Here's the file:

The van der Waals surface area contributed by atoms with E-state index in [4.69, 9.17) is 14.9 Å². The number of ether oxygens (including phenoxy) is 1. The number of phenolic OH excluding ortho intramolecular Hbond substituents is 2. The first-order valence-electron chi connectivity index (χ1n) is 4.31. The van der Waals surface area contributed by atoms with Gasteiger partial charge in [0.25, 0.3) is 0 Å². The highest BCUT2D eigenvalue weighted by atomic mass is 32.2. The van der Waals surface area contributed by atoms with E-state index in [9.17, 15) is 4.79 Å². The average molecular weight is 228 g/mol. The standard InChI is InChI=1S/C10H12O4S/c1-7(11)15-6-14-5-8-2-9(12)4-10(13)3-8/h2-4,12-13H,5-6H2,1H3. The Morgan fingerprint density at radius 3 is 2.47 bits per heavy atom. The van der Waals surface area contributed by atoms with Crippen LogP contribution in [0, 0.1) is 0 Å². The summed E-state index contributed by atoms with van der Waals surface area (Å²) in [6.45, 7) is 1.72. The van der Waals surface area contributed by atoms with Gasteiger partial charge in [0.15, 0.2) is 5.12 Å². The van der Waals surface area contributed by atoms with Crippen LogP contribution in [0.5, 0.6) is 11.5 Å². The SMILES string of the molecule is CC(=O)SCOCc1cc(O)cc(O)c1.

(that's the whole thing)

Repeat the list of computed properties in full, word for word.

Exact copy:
The van der Waals surface area contributed by atoms with E-state index in [4.69, 9.17) is 14.9 Å². The number of ether oxygens (including phenoxy) is 1. The number of phenolic OH excluding ortho intramolecular Hbond substituents is 2. The first-order valence-electron chi connectivity index (χ1n) is 4.31. The van der Waals surface area contributed by atoms with Gasteiger partial charge in [0.25, 0.3) is 0 Å². The highest BCUT2D eigenvalue weighted by atomic mass is 32.2. The van der Waals surface area contributed by atoms with E-state index in [9.17, 15) is 4.79 Å². The average molecular weight is 228 g/mol. The standard InChI is InChI=1S/C10H12O4S/c1-7(11)15-6-14-5-8-2-9(12)4-10(13)3-8/h2-4,12-13H,5-6H2,1H3. The Morgan fingerprint density at radius 3 is 2.47 bits per heavy atom. The van der Waals surface area contributed by atoms with Crippen LogP contribution in [0, 0.1) is 0 Å². The summed E-state index contributed by atoms with van der Waals surface area (Å²) in [6.45, 7) is 1.72. The van der Waals surface area contributed by atoms with Gasteiger partial charge in [0.15, 0.2) is 5.12 Å². The van der Waals surface area contributed by atoms with Crippen LogP contribution in [0.5, 0.6) is 11.5 Å². The SMILES string of the molecule is CC(=O)SCOCc1cc(O)cc(O)c1.